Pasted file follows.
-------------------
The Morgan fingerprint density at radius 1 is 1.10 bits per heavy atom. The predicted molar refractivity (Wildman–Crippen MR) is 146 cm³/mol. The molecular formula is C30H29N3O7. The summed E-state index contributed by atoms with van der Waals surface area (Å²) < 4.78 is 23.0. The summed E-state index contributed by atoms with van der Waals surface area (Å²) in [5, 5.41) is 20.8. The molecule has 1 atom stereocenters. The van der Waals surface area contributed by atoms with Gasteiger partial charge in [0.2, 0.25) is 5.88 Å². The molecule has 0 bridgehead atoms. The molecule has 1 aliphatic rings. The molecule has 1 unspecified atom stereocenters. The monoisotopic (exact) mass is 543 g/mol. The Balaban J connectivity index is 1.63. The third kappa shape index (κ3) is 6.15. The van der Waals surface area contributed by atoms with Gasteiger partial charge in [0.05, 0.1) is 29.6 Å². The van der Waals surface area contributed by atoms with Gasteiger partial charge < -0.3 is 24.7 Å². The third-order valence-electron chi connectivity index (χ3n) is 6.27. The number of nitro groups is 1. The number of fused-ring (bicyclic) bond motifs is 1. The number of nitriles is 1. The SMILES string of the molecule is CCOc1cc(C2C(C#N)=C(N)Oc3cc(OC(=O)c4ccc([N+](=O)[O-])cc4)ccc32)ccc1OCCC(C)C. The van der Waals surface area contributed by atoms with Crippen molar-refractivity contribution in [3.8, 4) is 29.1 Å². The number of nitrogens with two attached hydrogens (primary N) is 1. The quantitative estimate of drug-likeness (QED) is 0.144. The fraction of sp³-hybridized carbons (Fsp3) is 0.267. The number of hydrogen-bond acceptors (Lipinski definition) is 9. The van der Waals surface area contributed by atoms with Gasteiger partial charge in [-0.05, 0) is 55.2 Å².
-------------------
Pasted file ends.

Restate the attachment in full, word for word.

The Morgan fingerprint density at radius 1 is 1.10 bits per heavy atom. The predicted molar refractivity (Wildman–Crippen MR) is 146 cm³/mol. The molecular formula is C30H29N3O7. The summed E-state index contributed by atoms with van der Waals surface area (Å²) < 4.78 is 23.0. The summed E-state index contributed by atoms with van der Waals surface area (Å²) in [5, 5.41) is 20.8. The molecule has 1 atom stereocenters. The van der Waals surface area contributed by atoms with Gasteiger partial charge in [0.2, 0.25) is 5.88 Å². The molecule has 0 bridgehead atoms. The molecule has 1 aliphatic rings. The molecule has 1 unspecified atom stereocenters. The monoisotopic (exact) mass is 543 g/mol. The Balaban J connectivity index is 1.63. The third kappa shape index (κ3) is 6.15. The van der Waals surface area contributed by atoms with Gasteiger partial charge in [0.05, 0.1) is 29.6 Å². The van der Waals surface area contributed by atoms with Gasteiger partial charge < -0.3 is 24.7 Å². The third-order valence-electron chi connectivity index (χ3n) is 6.27. The number of nitro groups is 1. The number of fused-ring (bicyclic) bond motifs is 1. The number of nitriles is 1. The SMILES string of the molecule is CCOc1cc(C2C(C#N)=C(N)Oc3cc(OC(=O)c4ccc([N+](=O)[O-])cc4)ccc32)ccc1OCCC(C)C. The van der Waals surface area contributed by atoms with Crippen molar-refractivity contribution in [3.8, 4) is 29.1 Å². The number of nitrogens with two attached hydrogens (primary N) is 1. The quantitative estimate of drug-likeness (QED) is 0.144. The fraction of sp³-hybridized carbons (Fsp3) is 0.267. The number of hydrogen-bond acceptors (Lipinski definition) is 9. The van der Waals surface area contributed by atoms with Gasteiger partial charge in [-0.05, 0) is 55.2 Å².